(cover artist: Mario Capaldi)
- Pam of Pond Hill (artist Bob Harvey, writer Jay Over)
- Food for Fagin – first episode (artist Trini Tinturé)
- There’s No One Quite Like Grandad – text story (artist Mario Capaldi)
- The Resting Place – Gypsy Rose story (artist Veronica Weir)
- Gaye’s Gloomy Ghost (artist Hugh Thornton-Jones)
- Tansy of Jubilee Street (artist Peter Wilkes)
- Angela’s Angels (artist Leo Davy)
- Worlds Apart (artist Guy Peeters)
- Dracula’s Daughter – first episode (artist Mario Capaldi)
- Alley Cat
This is one of the few issues where Phil Gascoine‘s artwork does not appear. He is in between “Diving Belle”, which finished in the previous issue, and his next story, “Holiday Hideaway”. Meanwhile, two new stories begin.
The first is a Trini Tinturé story, “Food for Fagin”. Olivia Twist (yes, and the Charles Dickens references continue throughout the story) has always wanted a dog of her own. Eventually her mother agrees, but on the strict condition the dog won’t have a big appetite that would cost much to feed because they have a tight budget. So Olivia gets Fagin – and guess what sort of appetite he develops as he grows?
The second is “Dracula’s Daughter”. We get shades of Dickens again in the form of a headmaster who is virtually Dickensian in the way he believes a school should be run. And he is out to ram it down the throat of his daughter’s free-and-easy school with strong-arm tactics.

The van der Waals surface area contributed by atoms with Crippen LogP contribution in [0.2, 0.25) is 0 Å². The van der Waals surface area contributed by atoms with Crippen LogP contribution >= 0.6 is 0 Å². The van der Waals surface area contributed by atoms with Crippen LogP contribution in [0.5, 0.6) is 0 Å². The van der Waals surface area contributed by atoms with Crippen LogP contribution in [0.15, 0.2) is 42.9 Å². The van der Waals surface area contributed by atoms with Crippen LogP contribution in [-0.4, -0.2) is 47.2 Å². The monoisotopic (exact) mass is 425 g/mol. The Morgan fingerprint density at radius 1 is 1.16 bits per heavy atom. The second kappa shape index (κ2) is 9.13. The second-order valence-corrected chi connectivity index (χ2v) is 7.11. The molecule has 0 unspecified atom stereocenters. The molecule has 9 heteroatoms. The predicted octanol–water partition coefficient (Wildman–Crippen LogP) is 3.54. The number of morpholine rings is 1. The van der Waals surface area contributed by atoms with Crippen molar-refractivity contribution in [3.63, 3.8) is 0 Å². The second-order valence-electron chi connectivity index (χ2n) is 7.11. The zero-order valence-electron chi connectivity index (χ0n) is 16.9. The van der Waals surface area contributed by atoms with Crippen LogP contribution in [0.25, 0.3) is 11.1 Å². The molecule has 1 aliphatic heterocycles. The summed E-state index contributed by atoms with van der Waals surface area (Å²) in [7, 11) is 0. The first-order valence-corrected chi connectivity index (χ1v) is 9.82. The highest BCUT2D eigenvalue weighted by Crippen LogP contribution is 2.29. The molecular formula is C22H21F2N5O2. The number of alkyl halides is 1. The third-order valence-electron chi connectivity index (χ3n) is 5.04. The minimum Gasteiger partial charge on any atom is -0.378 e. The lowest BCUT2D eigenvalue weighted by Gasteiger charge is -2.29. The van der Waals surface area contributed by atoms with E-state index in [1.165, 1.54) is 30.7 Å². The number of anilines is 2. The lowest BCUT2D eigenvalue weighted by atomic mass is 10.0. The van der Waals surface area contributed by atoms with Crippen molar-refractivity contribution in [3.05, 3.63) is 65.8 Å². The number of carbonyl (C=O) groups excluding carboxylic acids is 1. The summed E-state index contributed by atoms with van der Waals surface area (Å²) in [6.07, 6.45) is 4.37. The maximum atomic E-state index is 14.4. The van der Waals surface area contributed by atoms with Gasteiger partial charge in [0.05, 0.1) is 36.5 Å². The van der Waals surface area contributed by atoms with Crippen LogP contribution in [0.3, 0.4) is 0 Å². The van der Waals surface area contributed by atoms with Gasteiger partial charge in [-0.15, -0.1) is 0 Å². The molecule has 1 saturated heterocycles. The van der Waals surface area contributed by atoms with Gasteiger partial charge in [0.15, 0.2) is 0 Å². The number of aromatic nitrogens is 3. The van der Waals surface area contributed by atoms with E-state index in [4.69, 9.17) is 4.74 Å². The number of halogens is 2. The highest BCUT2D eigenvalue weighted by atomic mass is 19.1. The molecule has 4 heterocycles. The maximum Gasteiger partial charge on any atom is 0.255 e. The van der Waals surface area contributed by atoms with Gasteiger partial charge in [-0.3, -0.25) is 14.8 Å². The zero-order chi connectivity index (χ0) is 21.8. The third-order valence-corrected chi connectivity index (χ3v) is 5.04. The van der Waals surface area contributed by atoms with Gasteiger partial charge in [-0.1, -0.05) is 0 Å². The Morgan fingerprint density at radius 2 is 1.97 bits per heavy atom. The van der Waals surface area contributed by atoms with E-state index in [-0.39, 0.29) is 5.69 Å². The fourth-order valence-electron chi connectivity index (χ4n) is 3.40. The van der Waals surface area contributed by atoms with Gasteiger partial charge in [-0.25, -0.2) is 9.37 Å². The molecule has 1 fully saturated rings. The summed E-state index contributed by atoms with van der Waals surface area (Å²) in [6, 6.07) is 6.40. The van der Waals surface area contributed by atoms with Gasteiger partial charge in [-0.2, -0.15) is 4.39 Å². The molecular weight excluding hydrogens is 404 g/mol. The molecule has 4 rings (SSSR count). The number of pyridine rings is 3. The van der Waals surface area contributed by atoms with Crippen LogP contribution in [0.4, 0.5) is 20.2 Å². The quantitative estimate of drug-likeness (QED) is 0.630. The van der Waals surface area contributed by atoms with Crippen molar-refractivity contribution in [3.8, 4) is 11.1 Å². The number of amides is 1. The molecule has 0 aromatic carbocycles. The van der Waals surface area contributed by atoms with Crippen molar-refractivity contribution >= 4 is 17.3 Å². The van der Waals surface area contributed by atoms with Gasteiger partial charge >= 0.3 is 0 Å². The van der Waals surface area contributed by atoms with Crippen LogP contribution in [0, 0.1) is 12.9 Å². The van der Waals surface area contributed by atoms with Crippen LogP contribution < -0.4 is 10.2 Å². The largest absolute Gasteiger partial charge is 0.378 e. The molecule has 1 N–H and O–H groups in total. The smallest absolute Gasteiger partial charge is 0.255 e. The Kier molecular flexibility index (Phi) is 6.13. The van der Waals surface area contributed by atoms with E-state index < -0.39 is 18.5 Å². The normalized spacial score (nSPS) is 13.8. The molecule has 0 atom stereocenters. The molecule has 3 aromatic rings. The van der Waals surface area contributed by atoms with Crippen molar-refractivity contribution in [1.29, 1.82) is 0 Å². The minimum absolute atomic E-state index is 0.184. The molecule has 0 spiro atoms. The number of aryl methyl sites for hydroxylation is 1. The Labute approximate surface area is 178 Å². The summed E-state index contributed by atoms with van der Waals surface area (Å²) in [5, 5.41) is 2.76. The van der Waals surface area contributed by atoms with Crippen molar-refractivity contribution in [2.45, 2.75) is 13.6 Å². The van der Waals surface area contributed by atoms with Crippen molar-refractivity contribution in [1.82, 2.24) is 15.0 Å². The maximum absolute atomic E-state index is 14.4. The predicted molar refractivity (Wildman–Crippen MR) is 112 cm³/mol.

In “Worlds Apart”, the girls have finally figured out why they are ending up in these strange worlds, first a world of fatties and now a world of sports-mad people: they are going through their dream worlds one by one. They realise what must be done in order to escape the sports-mad world – Ann, the unknowing creator of the world, must die. But can they really allow Ann to die? At the end of the episode it looks like the question has become redundant when the villains of the piece in this world take a hand. But if Ann dies, whose world will be next, and will it be any better than the worlds they’ve encountered so far?
In “Pam of Pond Hill”, Steve runs away because he can’t stand his stepfather. But he would pick a heck of a time to do so – his mother is ill! Meanwhile, “Angela’s Angels” have a problem patient, who is bad tempered, violent, and is now climbing out the window – on the seventh floor!